The committee recommend that your excellency be moved to forward a copy of this minute, together with copies of the papers mentioned, to the right honorable the secretary of state for the colonies.

All which is respectfully submitted for your excellency’s approval.

John J. McGee,
Clerk Privy Council, Canada.
[Inclosure 4.]

Mr. Atwood to commissioner of customs, Ottawa.

Sir: With reference to my letter of the 5th January last and a statement made by Medeo Rose, of schooner Laura Sayward, a copy of which was sent me from your department for my report thereon, I beg to state that Captain Rose, with his vessel, is now lying off Sandy Point. He reported and obtained clearance yesterday on board. Dominion cutter Triumph. On being questioned by Captain Lorway relative to the statement made in October last, he said much of it was untrue, and denied having made it. Inclosed please find a statement signed by Captain Rose in my presence at Sandy Point, sworn to and witnessed by Capt. John Purney, justice of the peace. He made no objection at all to signing it, and admits that this statement is true in every particular. Will you kindly have it forwarded to John Tilton, esq., deputy minister of fisheries?

I am, etc.,

W. W. Atwood,
[Page 542]
[Inclosure 5.]

Declaration of the captain of the Laura Sayward.

I, Medeo Rose, master of the schooner Laura Sayward, of Gloucester, do solemnly declare and say that on the 6th October last I arrived at the port of Shelburne, Nova. Scotia, and reported my vessel at the custom-house some time after 4 p.m.

Stated to the collector that I was from Western Banks, hound home, and required provisions, as follows, viz: 7 pounds of sugar, 3 pounds of coffee, 1 bushel of potatoes, 2 pounds of butter, and to fill water. This was all. The collector told me to fill the water, but as there was no provision made in the treaty for the purchase of supplies or stores, he would telegraph the department at Ottawa at once; that no doubt they would be allowed; and I consented to wait until the next morning for a reply.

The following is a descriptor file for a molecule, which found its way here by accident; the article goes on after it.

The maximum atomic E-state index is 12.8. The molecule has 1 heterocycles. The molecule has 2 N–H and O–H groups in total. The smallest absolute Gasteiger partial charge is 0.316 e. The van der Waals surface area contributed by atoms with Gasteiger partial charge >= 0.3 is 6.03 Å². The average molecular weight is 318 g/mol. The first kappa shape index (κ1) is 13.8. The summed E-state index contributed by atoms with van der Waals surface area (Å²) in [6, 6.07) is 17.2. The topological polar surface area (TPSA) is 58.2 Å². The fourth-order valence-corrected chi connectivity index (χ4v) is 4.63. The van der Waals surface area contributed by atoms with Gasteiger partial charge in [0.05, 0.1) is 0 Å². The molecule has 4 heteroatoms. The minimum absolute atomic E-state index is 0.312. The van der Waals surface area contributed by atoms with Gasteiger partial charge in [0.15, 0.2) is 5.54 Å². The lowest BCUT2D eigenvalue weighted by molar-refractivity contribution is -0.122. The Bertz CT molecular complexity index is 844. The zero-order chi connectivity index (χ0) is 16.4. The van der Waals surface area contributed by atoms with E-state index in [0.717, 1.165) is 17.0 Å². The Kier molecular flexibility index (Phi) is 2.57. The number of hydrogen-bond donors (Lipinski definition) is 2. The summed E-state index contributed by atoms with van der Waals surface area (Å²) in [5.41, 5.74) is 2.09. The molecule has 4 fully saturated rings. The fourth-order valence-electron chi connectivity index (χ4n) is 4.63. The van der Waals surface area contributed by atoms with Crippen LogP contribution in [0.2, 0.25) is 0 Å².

I called at the custom-house early the next morning, before 7 o’clock; stated that, as the wind was fair and blowing a strong breeze, I would not wait for a reply to telegram, but take a clearance, which the collector gave me. I was treated kindly, allowed to enter my vessel after customs hours, and a clearance granted me next morning before the office was supposed to be opened. I was at the port again in November, on my way to the banks, and the collector allowed me to report my vessel inwards and outwards and gave me a clearance at 8 in the evening.

The statements purporting to have been made by me to the effect that the collector refused to give me my papers when I asked for them, also that this treatment towards me was harsh and cruel, driving myself and crew to sea, having but little flour and water, etc., are all untrue.

And I make this solemn declaration conscientiously believing the same to be true, and by virtue of an act of Parliament entitled “An act for the suppression of voluntary and extrajudicial oaths.”

Medeo Rose.

Taken and declared before me, at Sandy Point, this 20th day of April, A. D. 1887.

John Purney,
Justice of the Peace.